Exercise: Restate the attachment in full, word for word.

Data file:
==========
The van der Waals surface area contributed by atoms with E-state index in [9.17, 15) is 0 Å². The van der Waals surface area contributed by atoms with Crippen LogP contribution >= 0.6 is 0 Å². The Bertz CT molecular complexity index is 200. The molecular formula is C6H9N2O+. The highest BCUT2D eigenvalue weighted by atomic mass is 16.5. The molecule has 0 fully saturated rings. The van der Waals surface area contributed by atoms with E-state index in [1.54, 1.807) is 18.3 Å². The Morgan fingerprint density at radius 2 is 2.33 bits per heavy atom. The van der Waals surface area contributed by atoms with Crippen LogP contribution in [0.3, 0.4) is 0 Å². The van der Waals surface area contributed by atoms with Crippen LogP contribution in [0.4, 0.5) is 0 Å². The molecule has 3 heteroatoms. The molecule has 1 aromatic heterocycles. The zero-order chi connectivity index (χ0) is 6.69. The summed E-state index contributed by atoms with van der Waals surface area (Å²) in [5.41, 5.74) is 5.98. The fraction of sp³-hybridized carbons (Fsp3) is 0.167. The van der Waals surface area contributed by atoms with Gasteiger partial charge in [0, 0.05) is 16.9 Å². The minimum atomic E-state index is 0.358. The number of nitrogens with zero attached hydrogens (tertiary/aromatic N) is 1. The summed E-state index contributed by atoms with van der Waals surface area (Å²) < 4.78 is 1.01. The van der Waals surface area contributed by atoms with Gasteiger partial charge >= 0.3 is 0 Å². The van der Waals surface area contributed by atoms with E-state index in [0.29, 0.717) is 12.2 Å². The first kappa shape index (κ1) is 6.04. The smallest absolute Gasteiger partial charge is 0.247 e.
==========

The van der Waals surface area contributed by atoms with E-state index in [9.17, 15) is 0 Å². The van der Waals surface area contributed by atoms with Crippen LogP contribution >= 0.6 is 0 Å². The Bertz CT molecular complexity index is 200. The molecular formula is C6H9N2O+. The highest BCUT2D eigenvalue weighted by atomic mass is 16.5. The molecule has 0 fully saturated rings. The van der Waals surface area contributed by atoms with E-state index in [1.54, 1.807) is 18.3 Å². The Morgan fingerprint density at radius 2 is 2.33 bits per heavy atom. The van der Waals surface area contributed by atoms with Crippen LogP contribution in [0.3, 0.4) is 0 Å². The van der Waals surface area contributed by atoms with Crippen LogP contribution in [0.4, 0.5) is 0 Å². The molecule has 3 heteroatoms. The molecule has 1 aromatic heterocycles. The zero-order chi connectivity index (χ0) is 6.69. The summed E-state index contributed by atoms with van der Waals surface area (Å²) in [5.41, 5.74) is 5.98. The fraction of sp³-hybridized carbons (Fsp3) is 0.167. The van der Waals surface area contributed by atoms with Gasteiger partial charge in [0, 0.05) is 16.9 Å². The minimum atomic E-state index is 0.358. The number of nitrogens with zero attached hydrogens (tertiary/aromatic N) is 1. The summed E-state index contributed by atoms with van der Waals surface area (Å²) < 4.78 is 1.01. The van der Waals surface area contributed by atoms with Gasteiger partial charge >= 0.3 is 0 Å². The van der Waals surface area contributed by atoms with E-state index in [0.29, 0.717) is 12.2 Å². The first kappa shape index (κ1) is 6.04. The smallest absolute Gasteiger partial charge is 0.247 e.